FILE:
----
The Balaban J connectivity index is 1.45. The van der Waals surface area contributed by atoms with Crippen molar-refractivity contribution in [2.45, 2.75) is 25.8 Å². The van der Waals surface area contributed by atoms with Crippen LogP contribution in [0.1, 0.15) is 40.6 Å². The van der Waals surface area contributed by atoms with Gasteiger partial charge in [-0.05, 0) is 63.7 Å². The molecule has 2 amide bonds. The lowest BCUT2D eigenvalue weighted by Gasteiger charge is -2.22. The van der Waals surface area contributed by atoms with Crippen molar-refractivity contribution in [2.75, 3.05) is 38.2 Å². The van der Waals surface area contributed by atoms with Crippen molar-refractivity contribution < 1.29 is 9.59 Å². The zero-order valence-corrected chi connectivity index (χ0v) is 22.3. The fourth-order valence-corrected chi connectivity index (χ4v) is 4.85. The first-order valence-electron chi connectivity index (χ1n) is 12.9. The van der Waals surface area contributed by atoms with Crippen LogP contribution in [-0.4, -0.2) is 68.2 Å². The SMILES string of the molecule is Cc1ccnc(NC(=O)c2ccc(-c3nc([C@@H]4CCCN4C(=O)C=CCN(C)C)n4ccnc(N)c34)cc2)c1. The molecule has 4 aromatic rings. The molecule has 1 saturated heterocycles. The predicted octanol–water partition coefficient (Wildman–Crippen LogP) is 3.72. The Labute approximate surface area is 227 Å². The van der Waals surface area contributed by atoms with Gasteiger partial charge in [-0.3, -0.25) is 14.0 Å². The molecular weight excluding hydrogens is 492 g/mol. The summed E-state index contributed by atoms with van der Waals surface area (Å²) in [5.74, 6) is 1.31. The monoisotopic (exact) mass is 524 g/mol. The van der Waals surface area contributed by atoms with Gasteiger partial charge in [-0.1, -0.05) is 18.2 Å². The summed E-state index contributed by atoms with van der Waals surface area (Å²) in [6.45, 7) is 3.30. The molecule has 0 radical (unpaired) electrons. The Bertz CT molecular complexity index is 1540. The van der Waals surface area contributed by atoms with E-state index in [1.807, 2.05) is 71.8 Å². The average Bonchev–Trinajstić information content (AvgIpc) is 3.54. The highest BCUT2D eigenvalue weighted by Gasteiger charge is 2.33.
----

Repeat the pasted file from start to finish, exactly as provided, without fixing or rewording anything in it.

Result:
The Balaban J connectivity index is 1.45. The van der Waals surface area contributed by atoms with Crippen molar-refractivity contribution in [2.45, 2.75) is 25.8 Å². The van der Waals surface area contributed by atoms with Crippen LogP contribution in [0.1, 0.15) is 40.6 Å². The van der Waals surface area contributed by atoms with Gasteiger partial charge in [-0.05, 0) is 63.7 Å². The molecule has 2 amide bonds. The lowest BCUT2D eigenvalue weighted by Gasteiger charge is -2.22. The van der Waals surface area contributed by atoms with Crippen molar-refractivity contribution in [2.75, 3.05) is 38.2 Å². The van der Waals surface area contributed by atoms with Crippen molar-refractivity contribution < 1.29 is 9.59 Å². The zero-order valence-corrected chi connectivity index (χ0v) is 22.3. The fourth-order valence-corrected chi connectivity index (χ4v) is 4.85. The first-order valence-electron chi connectivity index (χ1n) is 12.9. The van der Waals surface area contributed by atoms with Crippen LogP contribution in [-0.4, -0.2) is 68.2 Å². The SMILES string of the molecule is Cc1ccnc(NC(=O)c2ccc(-c3nc([C@@H]4CCCN4C(=O)C=CCN(C)C)n4ccnc(N)c34)cc2)c1. The molecule has 4 aromatic rings. The molecule has 1 saturated heterocycles. The predicted octanol–water partition coefficient (Wildman–Crippen LogP) is 3.72. The Labute approximate surface area is 227 Å². The van der Waals surface area contributed by atoms with Gasteiger partial charge in [-0.3, -0.25) is 14.0 Å². The molecular weight excluding hydrogens is 492 g/mol. The summed E-state index contributed by atoms with van der Waals surface area (Å²) in [5.74, 6) is 1.31. The monoisotopic (exact) mass is 524 g/mol. The van der Waals surface area contributed by atoms with Gasteiger partial charge in [-0.1, -0.05) is 18.2 Å². The summed E-state index contributed by atoms with van der Waals surface area (Å²) in [6.45, 7) is 3.30. The molecule has 0 radical (unpaired) electrons. The Bertz CT molecular complexity index is 1540. The van der Waals surface area contributed by atoms with E-state index in [1.807, 2.05) is 71.8 Å². The average Bonchev–Trinajstić information content (AvgIpc) is 3.54. The highest BCUT2D eigenvalue weighted by Gasteiger charge is 2.33.